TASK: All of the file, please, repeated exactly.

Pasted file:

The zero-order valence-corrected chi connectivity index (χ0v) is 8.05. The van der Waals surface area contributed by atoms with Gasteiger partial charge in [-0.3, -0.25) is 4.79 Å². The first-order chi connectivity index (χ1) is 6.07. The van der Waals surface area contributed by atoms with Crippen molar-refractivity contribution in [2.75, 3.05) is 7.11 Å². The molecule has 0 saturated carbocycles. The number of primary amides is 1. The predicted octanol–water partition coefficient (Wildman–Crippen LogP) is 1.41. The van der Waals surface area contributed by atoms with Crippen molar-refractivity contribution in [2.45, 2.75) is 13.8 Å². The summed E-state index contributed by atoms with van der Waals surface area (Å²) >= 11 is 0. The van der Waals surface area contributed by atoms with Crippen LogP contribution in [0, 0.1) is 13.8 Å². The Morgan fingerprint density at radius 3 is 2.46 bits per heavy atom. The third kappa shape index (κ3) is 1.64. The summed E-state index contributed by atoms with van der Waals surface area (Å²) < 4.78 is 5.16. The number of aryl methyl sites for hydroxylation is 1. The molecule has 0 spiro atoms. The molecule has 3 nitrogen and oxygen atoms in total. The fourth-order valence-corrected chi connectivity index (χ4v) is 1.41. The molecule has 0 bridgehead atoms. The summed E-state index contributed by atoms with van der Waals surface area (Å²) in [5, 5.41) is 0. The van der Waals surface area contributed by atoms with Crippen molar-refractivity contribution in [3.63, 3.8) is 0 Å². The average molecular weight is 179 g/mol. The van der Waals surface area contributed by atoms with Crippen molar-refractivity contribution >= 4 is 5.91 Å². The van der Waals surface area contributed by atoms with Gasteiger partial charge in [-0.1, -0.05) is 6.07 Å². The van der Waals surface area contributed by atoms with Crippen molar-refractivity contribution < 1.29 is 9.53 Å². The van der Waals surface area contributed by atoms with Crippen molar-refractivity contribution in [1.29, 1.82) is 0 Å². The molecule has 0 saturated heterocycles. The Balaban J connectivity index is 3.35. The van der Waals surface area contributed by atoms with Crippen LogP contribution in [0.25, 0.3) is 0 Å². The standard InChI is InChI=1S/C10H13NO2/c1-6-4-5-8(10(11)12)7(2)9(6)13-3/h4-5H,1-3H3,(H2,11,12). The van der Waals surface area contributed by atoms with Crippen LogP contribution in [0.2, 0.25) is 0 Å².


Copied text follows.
The zero-order valence-corrected chi connectivity index (χ0v) is 8.05. The van der Waals surface area contributed by atoms with Gasteiger partial charge in [-0.3, -0.25) is 4.79 Å². The first-order chi connectivity index (χ1) is 6.07. The van der Waals surface area contributed by atoms with Crippen molar-refractivity contribution in [2.75, 3.05) is 7.11 Å². The molecule has 0 saturated carbocycles. The number of primary amides is 1. The predicted octanol–water partition coefficient (Wildman–Crippen LogP) is 1.41. The van der Waals surface area contributed by atoms with Crippen molar-refractivity contribution in [2.45, 2.75) is 13.8 Å². The summed E-state index contributed by atoms with van der Waals surface area (Å²) >= 11 is 0. The van der Waals surface area contributed by atoms with Crippen LogP contribution in [0, 0.1) is 13.8 Å². The Morgan fingerprint density at radius 3 is 2.46 bits per heavy atom. The third kappa shape index (κ3) is 1.64. The summed E-state index contributed by atoms with van der Waals surface area (Å²) < 4.78 is 5.16. The number of aryl methyl sites for hydroxylation is 1. The molecule has 0 spiro atoms. The molecule has 3 nitrogen and oxygen atoms in total. The fourth-order valence-corrected chi connectivity index (χ4v) is 1.41. The molecule has 0 bridgehead atoms. The summed E-state index contributed by atoms with van der Waals surface area (Å²) in [5, 5.41) is 0. The van der Waals surface area contributed by atoms with Crippen molar-refractivity contribution in [3.63, 3.8) is 0 Å². The average molecular weight is 179 g/mol. The van der Waals surface area contributed by atoms with Crippen molar-refractivity contribution >= 4 is 5.91 Å². The van der Waals surface area contributed by atoms with Gasteiger partial charge in [-0.1, -0.05) is 6.07 Å². The van der Waals surface area contributed by atoms with Crippen molar-refractivity contribution < 1.29 is 9.53 Å². The van der Waals surface area contributed by atoms with Crippen molar-refractivity contribution in [1.29, 1.82) is 0 Å². The molecule has 0 saturated heterocycles. The Balaban J connectivity index is 3.35. The van der Waals surface area contributed by atoms with Crippen LogP contribution in [0.25, 0.3) is 0 Å². The standard InChI is InChI=1S/C10H13NO2/c1-6-4-5-8(10(11)12)7(2)9(6)13-3/h4-5H,1-3H3,(H2,11,12). The van der Waals surface area contributed by atoms with Crippen LogP contribution in [0.2, 0.25) is 0 Å².